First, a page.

ANAPLASTIC THYROID CANCER
~50% of patients with anaplastic cancer have either a
prior or coexistent differentiated carcinoma. Anaplastic carcinoma develops from more differentiated tumors as a result of one or more dedifferentiating steps, particularly loss of the p53 tumor suppressor protein.
Patients often present with extensive local invasion. Distant metastases are found at initial disease presentation in 15-50% of patients. The lungs & pleura in up to 90% of patients with distant disease; 5 -15% have bone metastases; 5% have brain metastases; other sites include the skin, liver, kidneys, pancreas, heart, & adrenal glands.
TREATMENT. There is no effective therapy for anaplastic carcinoma. The disease is uniformly fatal. Median survival from diagnosis: 3-7 months. 1 & 5
year survival rates: 25% & 5%, respectively.
SURGERY. If the tumor is small & confined entirely
to the thyroid, total thyroidectomy with complete tumor resection may prolong survival.
XRT. Administered in conventional doses, it does not prolong survival. even though ~40% of patients may
respond initially to XRT, most will have local recurrence.
CHEMOTHERAPY. Single-drug chemotherapy does not improve survival or control of disease in the neck. However, ~20% of patients have some response in distant metastases. Active chemotherapy agents are doxorubicin & paclitaxel.
Doxorubicin 45-75 mg/m2 IVB* day 1 Q21 days
*Doxorubicin may be given in a single dose or divided into 3 consecutive daily doses.
REF= Gottlieb J, et al: NEJM 290:293 (1974)
CHEMORADIOTHERAPY. Hyperfractionated XRT, combined with radiosensitizing doses of doxorubicin,
may increase the local response rate to about 80%, with subsequent median survival of 1 year. However, distant metastases becomes the leading cause of death.
MEDULLARY THYROID CANCER (MTC)
DIAGNOSTIC TESTS. Do not forget to rule out pheochromocytopenia & hyperparathyroidism that may coexist as part of MEN-IIA & MEN-IIB.
INITIAL TREATMENT Total thyroidectomy is indicated in all patients with MTC, given the high frequency of bilateral disease in both sporadic & familial disease.
Once an MTC tumor is palpable, there is a high frequency of metastasis to adjacent nodal tissue. Even if there is no clinically detectable nodal metastases, central neck compartment dissection should be performed in all patients, & ipsilateral
lateral neck &/or mediastinal dissections should be considered when the primary tumor is > 1 cm or when central compartment disease is present.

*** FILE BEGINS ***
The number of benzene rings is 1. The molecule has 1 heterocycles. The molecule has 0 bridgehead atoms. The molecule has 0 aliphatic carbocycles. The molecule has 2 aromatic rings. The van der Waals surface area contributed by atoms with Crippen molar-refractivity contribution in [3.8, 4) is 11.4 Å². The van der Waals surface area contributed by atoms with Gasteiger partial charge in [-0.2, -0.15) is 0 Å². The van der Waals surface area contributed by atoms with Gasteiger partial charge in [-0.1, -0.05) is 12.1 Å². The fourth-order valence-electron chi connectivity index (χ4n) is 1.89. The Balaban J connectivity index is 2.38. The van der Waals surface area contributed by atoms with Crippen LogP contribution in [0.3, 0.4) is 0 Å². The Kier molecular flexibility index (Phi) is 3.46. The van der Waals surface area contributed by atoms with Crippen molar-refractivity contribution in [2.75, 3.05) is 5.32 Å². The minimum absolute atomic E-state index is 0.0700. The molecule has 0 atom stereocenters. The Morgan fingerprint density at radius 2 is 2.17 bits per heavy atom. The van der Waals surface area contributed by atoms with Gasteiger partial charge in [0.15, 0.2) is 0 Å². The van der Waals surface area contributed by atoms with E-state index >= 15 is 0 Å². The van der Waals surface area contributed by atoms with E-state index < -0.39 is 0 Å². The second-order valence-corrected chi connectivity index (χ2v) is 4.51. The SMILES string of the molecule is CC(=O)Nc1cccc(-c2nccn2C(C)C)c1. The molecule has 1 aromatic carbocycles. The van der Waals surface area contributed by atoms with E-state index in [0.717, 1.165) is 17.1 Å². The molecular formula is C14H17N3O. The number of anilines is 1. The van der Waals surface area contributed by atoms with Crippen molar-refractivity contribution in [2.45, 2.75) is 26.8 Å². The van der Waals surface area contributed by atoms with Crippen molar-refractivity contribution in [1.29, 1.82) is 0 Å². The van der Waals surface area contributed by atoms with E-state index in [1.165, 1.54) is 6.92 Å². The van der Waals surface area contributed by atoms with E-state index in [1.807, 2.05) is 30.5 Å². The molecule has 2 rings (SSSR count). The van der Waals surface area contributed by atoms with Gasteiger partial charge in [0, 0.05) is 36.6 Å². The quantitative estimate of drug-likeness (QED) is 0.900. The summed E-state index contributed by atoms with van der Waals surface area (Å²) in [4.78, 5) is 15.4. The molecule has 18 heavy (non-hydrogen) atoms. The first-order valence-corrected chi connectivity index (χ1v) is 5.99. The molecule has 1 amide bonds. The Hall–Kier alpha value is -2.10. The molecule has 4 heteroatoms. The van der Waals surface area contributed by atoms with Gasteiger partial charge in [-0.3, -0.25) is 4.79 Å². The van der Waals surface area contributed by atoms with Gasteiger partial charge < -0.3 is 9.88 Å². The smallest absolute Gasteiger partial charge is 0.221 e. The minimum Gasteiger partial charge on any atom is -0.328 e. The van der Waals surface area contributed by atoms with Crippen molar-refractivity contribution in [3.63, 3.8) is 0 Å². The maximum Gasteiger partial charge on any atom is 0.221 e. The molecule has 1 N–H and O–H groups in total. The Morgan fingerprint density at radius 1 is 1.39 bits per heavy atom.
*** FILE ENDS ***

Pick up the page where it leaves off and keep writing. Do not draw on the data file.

ADJUVANT XRT. Should be considered in
patients after maximal surgical therapy who are considered at high risk for regional recurrence.
FOLLOW UP. Serum calcitonin & CEA should be measured periodically:
----If calcitonin level <10 pg/mL then perform stimulation testing with calcium infusion. About 80% of
patients with palpable MTC & 50% of those with nonpalpable but macroscopic MTC who undergo supposedly curative resection have stimulated serum calcitonin values of at least 10 pg/mL, indicative of
----If calcitonin level near-normal values then monitor the patient.
----If calcitonin level > 100 pg/mL then evaluate for either residual resectable disease in the neck or for the presence of distant metastases.
----If calcitonin level > 1,000 pg/mL & no obvious MTC in the neck or upper mediastinum then most likely there is distant metastases, most likely in the liver.
PROPHYLACTIC SURGERY FOR GENE CARRIERS Prophylactic thyroidectomy is recommended for at-risk family members who are found to be carriers of a ret gene mutation. Most experts advocate prophylactic thyroidectomy before the age of 6 years in MEN-2A carriers. Some, however recommend surveillance with stimulated calcitonin meaasurements rather than surgery for young gene carriers without evidence of
MTC. This approach perhaps should be avoided in children with the more virulent ret mutations (i.e. in exons 10 & 11).
Differentiated Thyroid Cancers
---If primary tumor >1 CM then keep TSH between 0.05-0.5 mU/L.
---In patients with extrathyroidal invasion or extracervical metastasis, keep TSh <0.05 mU/L
---Patients who remain disease-free for 5-10 years may have their degree of TSH suppression reduced by lowering their doses of thyroid hormone. Other factors such as concurrent cardiac disease may also necessitate lowering degree of TSH suppression.
Liothyronine Therapy (T3)
T3 can be used as thyroid replacement for those who are awaiting I-131 scans/ablation. However, T3 must be stopped at least 2 weeks prior to dosing for I-131 scan.
Dose: 0.25 ug PO BID (caution in elderly)
Recombinant human TSH can be used instead of thyroid hormone withdrawal to avoid symptomatic hypothyroidism.
Serum thyrogolobulin (Tg) monitoring
---After thyroid resection and ablation, serum Tg levels should approach the limits of assay detectibility.
---Serum Tg levels may correlate with TSH levels. Therefore, it is best to check the levels when TSH is high (for example, thyroid hormone withdrawal). Sensitivity may approach 90% if TSH is high. It may be reduced to 50% during TSH suppression.
---It may be necessary to check anti-Tg antibody levels. A low Tg level may be secondary to the development of neutralizing antibody production. Its presence in the absence of detectable Tg may indicate presence of disease.
Genes involved in Thyroid Cancer:
PAPILLARY THYROID CANCER
in transgenic mice activated ret transfer can cause papillary thyroid cancer!
MEDULLARY THYROID CANCER (MTC)
---RET (cell-membrane associated tyrosine kinase receptor for glial cell-derived neurotrophic factor)
ret mutation is present in up to 95% of familial forms of MTC.
MEN IIA & IIB